Networking for All Seasons

Networking for All Seasons With graduation and the end of the semester right around the corner, many Penn students are headed out to their first full-time career, a summer internship or research experience, or time abroad. Whether you will be returning to Penn in the fall to continue your academic work, or will be pursuing your interests in the world of work or academics, networking should be an important goal in the coming months.

Many think that networking is reserved for those in search of a job or internship, but truly, the best time to network is when you are NOT on the job market. Making and developing connections when you do not need to utilize them imminently is a great way to make contact with others in a more relaxed environment. Here are some tips on how to network during the upcoming summer, no matter where your travels take you.

Reconnect with old friends. If you will find yourself in your hometown, this is a great time to look up old friends and check in to see what they are up to. Chances are some of them are studying something interesting to you, and they may have a job or summer internship that you find interesting. Ask questions. Be inquisitive. Maybe they have learned something through their studies or job search that could be useful to you, too.

Try something new. If you will find yourself in a new city either temporarily or permanently, try an activity new to you. If you like to play sports, join a local intramural team. Like to read? Check out the local library for book clubs or lecture series. Now is the time to take yourself out of your comfort zone and meet new people. You never know how personal connections can turn into professional contacts later.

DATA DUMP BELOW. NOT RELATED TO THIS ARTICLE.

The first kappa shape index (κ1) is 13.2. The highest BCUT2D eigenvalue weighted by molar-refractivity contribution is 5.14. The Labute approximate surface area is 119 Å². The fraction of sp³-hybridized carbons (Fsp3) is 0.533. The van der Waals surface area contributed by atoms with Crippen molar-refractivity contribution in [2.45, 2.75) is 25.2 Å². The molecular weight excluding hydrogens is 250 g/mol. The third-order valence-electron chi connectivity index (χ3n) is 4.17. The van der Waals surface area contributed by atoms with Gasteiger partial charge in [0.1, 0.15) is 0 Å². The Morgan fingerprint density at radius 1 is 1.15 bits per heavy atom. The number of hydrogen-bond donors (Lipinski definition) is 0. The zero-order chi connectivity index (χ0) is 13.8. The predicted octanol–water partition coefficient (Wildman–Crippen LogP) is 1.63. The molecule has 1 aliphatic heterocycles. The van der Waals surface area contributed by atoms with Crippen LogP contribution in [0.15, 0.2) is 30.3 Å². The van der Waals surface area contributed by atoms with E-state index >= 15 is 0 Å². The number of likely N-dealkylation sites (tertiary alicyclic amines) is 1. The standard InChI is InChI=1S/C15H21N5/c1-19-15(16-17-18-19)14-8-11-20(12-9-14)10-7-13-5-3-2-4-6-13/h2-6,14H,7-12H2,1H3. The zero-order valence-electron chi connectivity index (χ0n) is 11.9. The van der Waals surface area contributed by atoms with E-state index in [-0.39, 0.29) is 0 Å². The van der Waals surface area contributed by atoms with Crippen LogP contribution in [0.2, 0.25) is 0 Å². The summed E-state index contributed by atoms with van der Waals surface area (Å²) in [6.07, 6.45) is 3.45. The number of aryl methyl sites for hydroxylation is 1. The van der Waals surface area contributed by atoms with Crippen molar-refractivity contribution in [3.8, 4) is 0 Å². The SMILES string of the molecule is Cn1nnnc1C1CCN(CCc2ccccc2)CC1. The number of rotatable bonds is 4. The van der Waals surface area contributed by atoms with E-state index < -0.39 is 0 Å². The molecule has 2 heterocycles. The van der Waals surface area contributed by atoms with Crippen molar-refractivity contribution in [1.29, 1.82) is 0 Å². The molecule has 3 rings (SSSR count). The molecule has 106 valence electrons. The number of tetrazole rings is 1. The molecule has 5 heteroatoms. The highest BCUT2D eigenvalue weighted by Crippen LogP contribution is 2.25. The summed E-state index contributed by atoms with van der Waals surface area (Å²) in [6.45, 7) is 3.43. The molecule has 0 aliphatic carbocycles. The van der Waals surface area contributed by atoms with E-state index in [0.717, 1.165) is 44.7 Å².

Seek out mentors, but also be a mentor. It’s easy to look for a mentor who is at the top of your organizational chart. Look instead for peers who are slightly ahead of you. Ask them to coffee to pick their brains about the ins and outs of your organization and/or your new city. What have they learned that would be valuable to you? At the same token, look for others to whom can offer assistance. If you are not in a new city, offer to show newcomers around.

Record keeping. Now is the time to keep track of whom you meet and where. This could be as simple as an excel spreadsheet, or you can utilize one of the many apps out there to assist you in managing your networking contacts. Keep LinkedIn updated. Make sure to update your profile with where you are working, what you are doing, and what skills you are acquiring.

No matter where your life takes you at the end of this semester, remember Penn’s Career Services is always here to help you. We offer services to alumni for life!